The history of Europe’s Age of Exploration and Empire usually follows a familiar narrative. Starting in the late 15th century, European explorers set out to find maritime trade routes to the lucrative spice and textile markets of Asia. Happening by chance upon the “New World” of the Americas, they quickly established colonies whose wealth, mainly in the form of gold and silver, combined with advances in military technology, propelled what would become known as the West to centuries of global dominance that has only begun to wane today. In this narrative, Africa and Africans are all but invisible, except as a tragic footnote when it comes to the history and legacy of slavery.
WPR columnist Howard French’s fifth and latest book, “Born in Blackness: Africa, Africans, and the Making of the Modern World, 1471 to the Second World War,” convincingly argues that almost everything about this familiar narrative is wrong. Far from being peripheral to the Age of Exploration, Africa was in fact the central focus of its early period. And far from being anecdotal to the wealth and power generated by Europe’s colonies in the Americas, Africans were the irreplaceable producers of it.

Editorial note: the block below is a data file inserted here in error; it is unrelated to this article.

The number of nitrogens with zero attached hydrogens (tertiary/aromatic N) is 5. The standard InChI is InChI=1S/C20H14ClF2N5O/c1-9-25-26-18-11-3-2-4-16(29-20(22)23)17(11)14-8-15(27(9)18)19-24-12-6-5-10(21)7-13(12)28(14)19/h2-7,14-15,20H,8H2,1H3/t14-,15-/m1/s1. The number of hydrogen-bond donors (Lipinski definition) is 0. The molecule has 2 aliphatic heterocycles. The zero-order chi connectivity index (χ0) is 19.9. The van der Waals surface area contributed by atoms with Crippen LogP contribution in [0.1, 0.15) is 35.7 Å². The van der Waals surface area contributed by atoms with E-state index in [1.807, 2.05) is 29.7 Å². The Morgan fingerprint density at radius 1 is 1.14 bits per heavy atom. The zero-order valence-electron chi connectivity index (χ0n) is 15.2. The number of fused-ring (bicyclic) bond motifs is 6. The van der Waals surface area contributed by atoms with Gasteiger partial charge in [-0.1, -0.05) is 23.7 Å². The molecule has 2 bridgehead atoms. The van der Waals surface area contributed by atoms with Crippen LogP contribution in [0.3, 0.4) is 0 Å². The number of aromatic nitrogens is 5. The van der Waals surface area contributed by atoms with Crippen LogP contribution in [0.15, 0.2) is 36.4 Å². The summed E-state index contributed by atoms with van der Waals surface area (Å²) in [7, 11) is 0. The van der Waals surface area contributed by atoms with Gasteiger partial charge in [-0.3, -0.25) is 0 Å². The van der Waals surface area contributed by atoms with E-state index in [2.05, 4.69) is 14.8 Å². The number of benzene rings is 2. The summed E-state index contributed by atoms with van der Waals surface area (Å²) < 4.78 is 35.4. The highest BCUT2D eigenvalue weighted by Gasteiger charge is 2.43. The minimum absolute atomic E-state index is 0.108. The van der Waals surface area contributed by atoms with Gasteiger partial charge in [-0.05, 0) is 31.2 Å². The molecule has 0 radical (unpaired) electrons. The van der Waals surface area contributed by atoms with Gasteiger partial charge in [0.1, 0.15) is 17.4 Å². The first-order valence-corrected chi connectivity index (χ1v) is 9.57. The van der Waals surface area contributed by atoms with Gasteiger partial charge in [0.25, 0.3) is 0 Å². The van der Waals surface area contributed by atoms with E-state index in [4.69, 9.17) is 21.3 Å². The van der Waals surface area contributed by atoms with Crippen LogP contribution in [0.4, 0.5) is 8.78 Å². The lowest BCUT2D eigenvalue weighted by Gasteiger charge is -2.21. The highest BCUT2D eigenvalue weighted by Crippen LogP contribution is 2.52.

This week on Trend Lines, Howard French joins WPR’s Judah Grunstein to discuss “Born in Blackness,” which will be released on Oct.12 and is already available for pre-order. Howard is a career foreign correspondent and global affairs writer. From 1990 to 2008, he reported overseas for The New York Times, serving as bureau chief for Central America and the Caribbean, West and Central Africa, Japan and the Koreas, and China. He is a member of the board of the Columbia Journalism Review and a professor at the Columbia Journalism School. His website is HowardWFrench.com, his Twitter handle is @hofrench, and his weekly WPR column appears every Wednesday.
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Relevant Articles on WPR:
African Urbanization Is a Matter of Global Importance
Haiti’s Crisis Is Familiar. Its History, Less So
Africa’s ‘Big States Crisis’ Has Deep Historical Roots
Africa’s ‘Demographic Dividend’ Won’t Pay Off Without Purpose and Policy
Trend Lines is edited by Peter Dörrie, a freelance journalist and analyst focusing on security and resource politics in Africa. You can follow him on Twitter at @peterdoerrie.
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